• Continuous monitoring: Rather than rely on point monitoring solutions or periodic security assessments, CSPM automatically and continuously monitors for hidden risk.
  • Less noise: CSPM reduces alert fatigue since all findings are presented via a single interface—in near-real time.
  • Proactive, informed remediation: Many CSPM tools also categorize vulnerabilities according to severity and intelligently inform remediation actions for more rapid risk reduction.
  • Compliance monitoring: CPSM tools can measure adherence to cybersecurity regulations like HIPAA, HITECH, GDPR, FIPS, SOC2, and alignment with cybersecurity frameworks such as CIS Controls, NIST, and ISO.

Best practices to improve your cloud security posture

If your cloud environment is too large and complex to visualize and secure using traditional methods, consider the following CPSM best practices:

1. Robust identity and access management

According to the 2023 Verizon DBIR, poorly selected and protected passwords continue to account for a large percent of data breaches. Bitsight research found that 76 percent of Americans never change their passwords, or only do so when forced to.

Indeed, credentials theft is at the heart of a range of impactful attacks including:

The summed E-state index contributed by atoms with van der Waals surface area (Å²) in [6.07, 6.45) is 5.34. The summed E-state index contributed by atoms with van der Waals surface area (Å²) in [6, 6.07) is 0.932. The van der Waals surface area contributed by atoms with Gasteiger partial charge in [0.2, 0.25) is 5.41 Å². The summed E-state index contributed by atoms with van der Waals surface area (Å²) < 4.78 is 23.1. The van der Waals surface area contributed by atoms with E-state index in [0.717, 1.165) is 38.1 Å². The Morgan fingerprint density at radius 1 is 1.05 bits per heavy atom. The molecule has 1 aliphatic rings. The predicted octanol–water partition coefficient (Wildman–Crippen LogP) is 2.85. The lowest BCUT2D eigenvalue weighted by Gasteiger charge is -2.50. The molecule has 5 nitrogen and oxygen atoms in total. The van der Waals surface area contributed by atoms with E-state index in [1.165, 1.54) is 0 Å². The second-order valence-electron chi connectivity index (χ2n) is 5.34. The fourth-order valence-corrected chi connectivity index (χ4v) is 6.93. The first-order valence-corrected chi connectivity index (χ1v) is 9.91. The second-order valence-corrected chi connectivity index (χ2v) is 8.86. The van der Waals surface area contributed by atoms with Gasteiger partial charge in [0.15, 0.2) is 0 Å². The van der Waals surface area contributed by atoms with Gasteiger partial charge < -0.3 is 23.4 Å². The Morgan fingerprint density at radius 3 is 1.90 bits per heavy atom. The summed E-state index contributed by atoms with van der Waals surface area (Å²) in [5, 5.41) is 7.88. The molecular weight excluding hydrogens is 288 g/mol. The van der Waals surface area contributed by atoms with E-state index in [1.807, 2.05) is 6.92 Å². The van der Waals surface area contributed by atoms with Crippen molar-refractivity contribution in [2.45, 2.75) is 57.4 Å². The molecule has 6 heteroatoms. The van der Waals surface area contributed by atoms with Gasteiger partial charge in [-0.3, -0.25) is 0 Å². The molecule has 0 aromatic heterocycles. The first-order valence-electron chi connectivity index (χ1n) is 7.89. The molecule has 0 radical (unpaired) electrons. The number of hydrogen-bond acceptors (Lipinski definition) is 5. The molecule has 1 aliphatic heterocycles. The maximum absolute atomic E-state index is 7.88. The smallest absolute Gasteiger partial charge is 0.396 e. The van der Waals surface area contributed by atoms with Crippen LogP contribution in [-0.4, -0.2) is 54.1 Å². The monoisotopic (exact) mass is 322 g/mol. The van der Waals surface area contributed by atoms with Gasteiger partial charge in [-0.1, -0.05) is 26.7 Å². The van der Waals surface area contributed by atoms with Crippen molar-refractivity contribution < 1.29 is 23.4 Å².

• Web application attacks: As organizations increasingly deploy their web applications in the cloud, cybercriminals leverage stolen credentials and vulnerabilities to access web servers that contain sensitive assets. Stolen credentials account for 86 percent of these attacks.
  • Mail servers: With access to an email account, attackers can mine a treasure trove of sensitive documents and information (per Verizon, 41% of breaches involve mail servers).

To mitigate the risk of stolen credentials, ensure your CSPM program includes a robust identity and access management policy that includes access granting and revocation controls, multi-factor authentication for externally-exposed applications and remote network access, and privileged access management.

2. Continuous monitoring

Continuous monitoring is the foundation of CSPM.